The scene in which Sam witnesses the ambush was compared to the standard literary scene of the green kid seeing a real battle for the first time. It may also have drawn on Tolkien's own war experiences. The scene provides a rare hint of ambiguity, a drawing away from the straight black-and-white conflicts of most of the book, and also represents a part of Sam's growing up. Typically for a hobbit, we find him wondering what the man's name is. The Gondor men make a good impression on the hobbits in several ways. For one thing, they speak a form of Sindarin (we noted that no one in Middle-earth at this time uses Quenya as a daily speech). Also they "look like" decent people, i.e., Númenórean types: fair skin, dark hair, light eyes. We noted that this is a common British type. We also observed that there don't seem to be any redheads in Middle-earth, at least, none that are mentioned. We ended with the observation that Adolf Hitler had that same coloration and might have been a Black Númenórean.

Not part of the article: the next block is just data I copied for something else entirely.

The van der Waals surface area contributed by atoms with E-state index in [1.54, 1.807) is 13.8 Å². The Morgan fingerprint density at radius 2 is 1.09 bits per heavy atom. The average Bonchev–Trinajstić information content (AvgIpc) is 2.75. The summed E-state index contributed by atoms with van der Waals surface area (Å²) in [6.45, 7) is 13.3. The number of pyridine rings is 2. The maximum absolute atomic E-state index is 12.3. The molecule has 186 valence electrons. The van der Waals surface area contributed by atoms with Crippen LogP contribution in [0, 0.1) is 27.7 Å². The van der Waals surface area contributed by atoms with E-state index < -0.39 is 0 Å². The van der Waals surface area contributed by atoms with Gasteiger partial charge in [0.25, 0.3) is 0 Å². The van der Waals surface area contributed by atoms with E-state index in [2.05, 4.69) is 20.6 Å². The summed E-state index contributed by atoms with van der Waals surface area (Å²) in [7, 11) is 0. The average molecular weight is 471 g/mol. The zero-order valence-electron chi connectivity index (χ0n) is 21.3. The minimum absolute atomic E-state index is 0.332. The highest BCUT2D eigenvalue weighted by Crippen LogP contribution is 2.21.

The discussion came to a close with the realization by the linguists among us that the word "Mumakil" was plural and thus gave us a Haradric morpheme! Two, in fact! When the one other Haradric name given in the corpus (Gandalf's name of Incanus, which is glossed at one point as Haradric inka-nush or "Northern Spy") was unearthed and it was pointed out that it sounded like an apple to us, we decided it was time to quit.